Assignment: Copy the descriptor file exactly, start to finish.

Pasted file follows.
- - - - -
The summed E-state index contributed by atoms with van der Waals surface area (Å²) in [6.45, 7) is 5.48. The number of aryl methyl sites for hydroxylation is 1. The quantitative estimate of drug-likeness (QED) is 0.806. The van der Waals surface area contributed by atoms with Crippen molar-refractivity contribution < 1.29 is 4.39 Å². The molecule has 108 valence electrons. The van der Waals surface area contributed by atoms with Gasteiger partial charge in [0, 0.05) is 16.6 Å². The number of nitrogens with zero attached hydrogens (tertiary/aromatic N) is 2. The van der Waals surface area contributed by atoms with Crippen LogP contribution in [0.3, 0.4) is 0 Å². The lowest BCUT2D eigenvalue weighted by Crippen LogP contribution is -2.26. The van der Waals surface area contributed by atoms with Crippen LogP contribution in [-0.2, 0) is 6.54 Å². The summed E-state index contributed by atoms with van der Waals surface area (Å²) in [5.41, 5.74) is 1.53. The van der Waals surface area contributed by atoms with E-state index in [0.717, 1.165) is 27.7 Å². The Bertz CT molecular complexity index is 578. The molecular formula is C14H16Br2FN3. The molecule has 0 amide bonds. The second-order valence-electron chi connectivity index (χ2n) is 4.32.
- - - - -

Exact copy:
The summed E-state index contributed by atoms with van der Waals surface area (Å²) in [6.45, 7) is 5.48. The number of aryl methyl sites for hydroxylation is 1. The quantitative estimate of drug-likeness (QED) is 0.806. The van der Waals surface area contributed by atoms with Crippen molar-refractivity contribution < 1.29 is 4.39 Å². The molecule has 108 valence electrons. The van der Waals surface area contributed by atoms with Gasteiger partial charge in [0, 0.05) is 16.6 Å². The number of nitrogens with zero attached hydrogens (tertiary/aromatic N) is 2. The van der Waals surface area contributed by atoms with Crippen LogP contribution in [0.3, 0.4) is 0 Å². The lowest BCUT2D eigenvalue weighted by Crippen LogP contribution is -2.26. The van der Waals surface area contributed by atoms with Crippen LogP contribution in [-0.2, 0) is 6.54 Å². The summed E-state index contributed by atoms with van der Waals surface area (Å²) in [5.41, 5.74) is 1.53. The van der Waals surface area contributed by atoms with E-state index in [0.717, 1.165) is 27.7 Å². The Bertz CT molecular complexity index is 578. The molecular formula is C14H16Br2FN3. The molecule has 0 amide bonds. The second-order valence-electron chi connectivity index (χ2n) is 4.32.